In prior cases, the Court has distinguished between jurisdictional requirements and non-jurisdictional “claim-processing” rules. The latter rules may well be mandatory, yet the failure to follow them does not spell a certain end to that party’s case. One party’s right to have the other party follow mandatory rules can be intentionally or carelessly forfeited by the failure to raise it in a timely manner.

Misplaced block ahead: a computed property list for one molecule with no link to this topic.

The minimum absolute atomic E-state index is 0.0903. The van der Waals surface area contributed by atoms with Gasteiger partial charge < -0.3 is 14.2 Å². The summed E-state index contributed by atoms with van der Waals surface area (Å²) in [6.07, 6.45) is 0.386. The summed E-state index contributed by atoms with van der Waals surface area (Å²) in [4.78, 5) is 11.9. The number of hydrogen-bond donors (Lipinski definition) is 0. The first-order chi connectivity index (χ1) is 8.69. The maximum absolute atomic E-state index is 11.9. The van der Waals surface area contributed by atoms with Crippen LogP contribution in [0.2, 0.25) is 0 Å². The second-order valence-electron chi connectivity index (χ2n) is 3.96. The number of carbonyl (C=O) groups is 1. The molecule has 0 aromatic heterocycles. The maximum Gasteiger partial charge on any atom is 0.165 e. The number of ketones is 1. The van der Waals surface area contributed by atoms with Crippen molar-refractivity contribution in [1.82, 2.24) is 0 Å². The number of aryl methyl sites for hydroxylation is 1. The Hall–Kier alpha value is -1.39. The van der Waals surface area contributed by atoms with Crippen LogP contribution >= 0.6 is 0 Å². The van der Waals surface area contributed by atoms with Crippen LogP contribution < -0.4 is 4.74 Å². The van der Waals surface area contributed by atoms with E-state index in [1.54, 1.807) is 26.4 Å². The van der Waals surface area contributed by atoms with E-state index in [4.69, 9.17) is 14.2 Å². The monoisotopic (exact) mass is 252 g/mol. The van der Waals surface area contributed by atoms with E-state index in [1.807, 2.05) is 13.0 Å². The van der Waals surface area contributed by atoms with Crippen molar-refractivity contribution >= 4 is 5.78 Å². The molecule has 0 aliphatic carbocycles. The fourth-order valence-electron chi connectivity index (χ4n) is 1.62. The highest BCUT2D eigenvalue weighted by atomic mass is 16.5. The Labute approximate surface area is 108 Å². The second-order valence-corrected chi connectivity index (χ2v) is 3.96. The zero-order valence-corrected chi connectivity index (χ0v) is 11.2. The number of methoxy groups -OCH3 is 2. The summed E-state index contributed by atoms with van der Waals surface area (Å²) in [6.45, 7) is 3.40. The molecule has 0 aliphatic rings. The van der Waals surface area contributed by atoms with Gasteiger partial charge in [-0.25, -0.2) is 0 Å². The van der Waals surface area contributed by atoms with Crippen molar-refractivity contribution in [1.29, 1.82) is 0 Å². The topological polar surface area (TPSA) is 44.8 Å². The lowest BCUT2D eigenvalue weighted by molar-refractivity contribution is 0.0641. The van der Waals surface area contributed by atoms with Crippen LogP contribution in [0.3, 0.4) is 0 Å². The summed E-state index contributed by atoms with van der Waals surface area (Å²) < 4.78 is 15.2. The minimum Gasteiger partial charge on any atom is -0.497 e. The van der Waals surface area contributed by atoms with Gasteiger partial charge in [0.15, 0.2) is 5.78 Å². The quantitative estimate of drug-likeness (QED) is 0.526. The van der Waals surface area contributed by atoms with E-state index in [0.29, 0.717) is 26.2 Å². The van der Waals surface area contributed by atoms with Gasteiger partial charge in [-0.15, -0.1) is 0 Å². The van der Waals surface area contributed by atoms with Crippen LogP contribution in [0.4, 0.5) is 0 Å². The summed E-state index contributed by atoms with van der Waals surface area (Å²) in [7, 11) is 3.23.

Without much ado, the Court had no trouble concluding that Title VII’s charge-filing requirement “is not of jurisdictional cast.” Title VII claims are governed by the general grant of federal-question jurisdiction (authority of federal courts to hear cases that involve federal law) as well as a jurisdictional provision contained in the statute itself. The charge-filing provisions are found elsewhere in the statute, and there is nothing in them that suggests they rise to the status of jurisdictional rules. The charge-filing requirements are simple procedural rules designed to streamline the process, put employers on notice of charges, and invite voluntary conciliation. It would be odd to deem the administrative exhaustion requirement jurisdictional when the agency doesn’t even possess the authority to adjudicate the case. When and if a case proceeds to a civil lawsuit, the complaint provides notice of the charges to the defendant-employer, regardless of whether each claim was included in the EEOC charge. While the employer is welcome to challenge the failure to exhaust administrative remedies with respect to each and every claim, its failure to do so should have no effect on the viability of the underlying lawsuit. As the Supreme Court concluded, “Title VII’s charge-filing requirement,” like many similar requirements in federal causes of action, “is a processing rule, albeit a mandatory one, not a jurisdictional prescription delineating the adjudicatory authority of courts.” This is consistent with a 2006 opinion in Arbaugh v. Y&H Corp., also authored by Justice Ginsburg, in which the Court held that the numerical threshold for Title VII coverage—at least 15 employees—is not a jurisdictional requirement. In both cases, the mandatory rules, if properly raised, can be the basis for dismissal of a lawsuit. But neither is entitled to superior status that permits objections at any point.